The Matrix (1999)
133 out of 220 people found the following review useful:
True Cinematic Achievement, 30 January 2005

*** This review may contain spoilers ***

In the year 1999, "The Matrix" and "Fight Club" were undoubtedly the best films of the year. The Matrix was truly revolutionary in special effects, specifically in CGI (Computer-Generated-Imaging) technology. The still cameras that were used to capture multiple angles of a single shot, in bullet-time technology, was a creative new approach. The film is initially suspenseful with people not knowing quite what was happening until Morpheus (Lawrence Fishburne) reveals that Neo's (Keanu Reeves) reality was actually a fabricated world that is an elaborate simulation created by machines. Neo and the majority of the world's inhabitants have been stuck in simply a mental simulation prison.

The magnitude of philosophy in sync with special effects make "The Matrix" a one-of-a-kind movie masterpiece. College classes show this movie in their philosophy class, and at the same time can prove to be one of the best special effects movies ever. Supplementally, "The Matrix" also provides endless action and a pretty solid storyline that influences the philosophical ideas in the movie.

There are so many great things in this movie, it is just crazy.

The color palette along with the time and effort put into stunts also accelerates this movie on all filming levels. "The Matrix" leaves the viewer a sense of pride in the world he/she can live in to just know that people are capable of creating at this level. Unfortunately, monetary and timing motives offset the potential quality of the sequels. "The Matrix Reloaded" and "The Matrix Revolutions" were just a waste of time and weren't carefully thought out, as was the first Matrix.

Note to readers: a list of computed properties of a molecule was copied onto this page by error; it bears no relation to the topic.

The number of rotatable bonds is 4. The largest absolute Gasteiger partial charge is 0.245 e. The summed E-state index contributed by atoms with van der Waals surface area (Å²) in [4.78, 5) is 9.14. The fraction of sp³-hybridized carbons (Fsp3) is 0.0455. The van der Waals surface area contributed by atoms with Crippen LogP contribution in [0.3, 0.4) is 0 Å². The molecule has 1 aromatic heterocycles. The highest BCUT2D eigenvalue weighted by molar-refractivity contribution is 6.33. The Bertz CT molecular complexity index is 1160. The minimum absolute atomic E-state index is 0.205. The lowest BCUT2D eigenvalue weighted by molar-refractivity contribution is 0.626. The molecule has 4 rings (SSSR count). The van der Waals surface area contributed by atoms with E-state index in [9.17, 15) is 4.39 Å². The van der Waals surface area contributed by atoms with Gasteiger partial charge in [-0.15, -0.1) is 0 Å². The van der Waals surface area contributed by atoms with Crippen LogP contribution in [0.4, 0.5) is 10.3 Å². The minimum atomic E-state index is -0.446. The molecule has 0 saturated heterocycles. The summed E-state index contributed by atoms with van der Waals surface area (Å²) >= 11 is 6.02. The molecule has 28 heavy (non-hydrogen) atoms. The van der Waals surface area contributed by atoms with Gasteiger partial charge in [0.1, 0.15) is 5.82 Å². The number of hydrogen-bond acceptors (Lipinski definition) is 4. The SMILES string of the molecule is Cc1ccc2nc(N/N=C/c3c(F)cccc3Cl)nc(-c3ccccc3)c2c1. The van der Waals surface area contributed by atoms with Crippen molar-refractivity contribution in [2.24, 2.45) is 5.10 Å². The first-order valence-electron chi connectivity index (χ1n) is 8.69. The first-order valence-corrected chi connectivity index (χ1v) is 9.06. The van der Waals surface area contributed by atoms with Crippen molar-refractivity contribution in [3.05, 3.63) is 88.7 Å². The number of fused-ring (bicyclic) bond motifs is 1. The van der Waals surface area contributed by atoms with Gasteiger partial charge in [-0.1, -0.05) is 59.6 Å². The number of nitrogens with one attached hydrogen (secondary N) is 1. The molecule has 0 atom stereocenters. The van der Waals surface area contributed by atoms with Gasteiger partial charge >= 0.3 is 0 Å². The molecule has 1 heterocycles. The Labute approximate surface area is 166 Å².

0 out of 1 people found the following review useful:
This Is The Funniest Man In The World, 15 January 2005

I've been searching online for Tom Green Show DVD's (which are hard to find which pisses me off).

For those of you who don't know who Tom Green is, he is basically a man with 0% fear and creates great comedy.

In a world dominated by mainstream censorship, censorship on comedy should be minimal or not even exist (which it unfortunately does and I don't know why the world works this way), anyway, Mr. Green goes the limit and promotes real comedy that isn't censored. Another thing, also mentioned in the book is how Mr. Green, "razzes" people, in other words, a primary goal of Tom Green is to get bizarre crowd reactions which is an unexplored comedy in itself which is exhibited in this great material.

0 out of 1 people found the following review useful:
Mystic River....Good and Bad, 13 January 2005

Usually when I watch a movie I know right away if I think it is good, or if I think it is bad. Mystic River, is a tough movie to judge because it lingers between having a large-cast motivated monetarily and having a large-cast motivated to this movie artistically.

At times the movie seemed to have some acting flaws. Other times, the cast members impressed me a lot, I give a little extra credit to Sean Penn because I think he did an outstanding job. (Although, I would have kind of preferred Bill Murray to win Best Actor in 2003 for "Lost in Translation.")